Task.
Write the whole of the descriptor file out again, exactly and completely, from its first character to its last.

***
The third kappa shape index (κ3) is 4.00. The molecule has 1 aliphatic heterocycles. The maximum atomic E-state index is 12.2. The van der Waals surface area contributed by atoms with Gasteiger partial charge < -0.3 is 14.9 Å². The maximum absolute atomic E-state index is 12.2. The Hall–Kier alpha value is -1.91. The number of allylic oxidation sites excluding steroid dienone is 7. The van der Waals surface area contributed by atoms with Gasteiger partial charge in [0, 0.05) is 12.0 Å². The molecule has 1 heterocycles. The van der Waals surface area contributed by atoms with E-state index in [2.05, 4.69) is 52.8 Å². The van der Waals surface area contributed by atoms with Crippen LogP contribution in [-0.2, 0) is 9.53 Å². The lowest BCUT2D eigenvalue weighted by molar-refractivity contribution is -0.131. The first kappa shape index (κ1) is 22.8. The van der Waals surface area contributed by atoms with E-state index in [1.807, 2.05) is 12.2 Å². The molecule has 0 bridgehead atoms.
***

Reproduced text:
The third kappa shape index (κ3) is 4.00. The molecule has 1 aliphatic heterocycles. The maximum atomic E-state index is 12.2. The van der Waals surface area contributed by atoms with Gasteiger partial charge < -0.3 is 14.9 Å². The maximum absolute atomic E-state index is 12.2. The Hall–Kier alpha value is -1.91. The number of allylic oxidation sites excluding steroid dienone is 7. The van der Waals surface area contributed by atoms with Gasteiger partial charge in [0, 0.05) is 12.0 Å². The molecule has 1 heterocycles. The van der Waals surface area contributed by atoms with E-state index in [2.05, 4.69) is 52.8 Å². The van der Waals surface area contributed by atoms with Crippen LogP contribution in [-0.2, 0) is 9.53 Å². The lowest BCUT2D eigenvalue weighted by molar-refractivity contribution is -0.131. The first kappa shape index (κ1) is 22.8. The van der Waals surface area contributed by atoms with E-state index in [1.807, 2.05) is 12.2 Å². The molecule has 0 bridgehead atoms.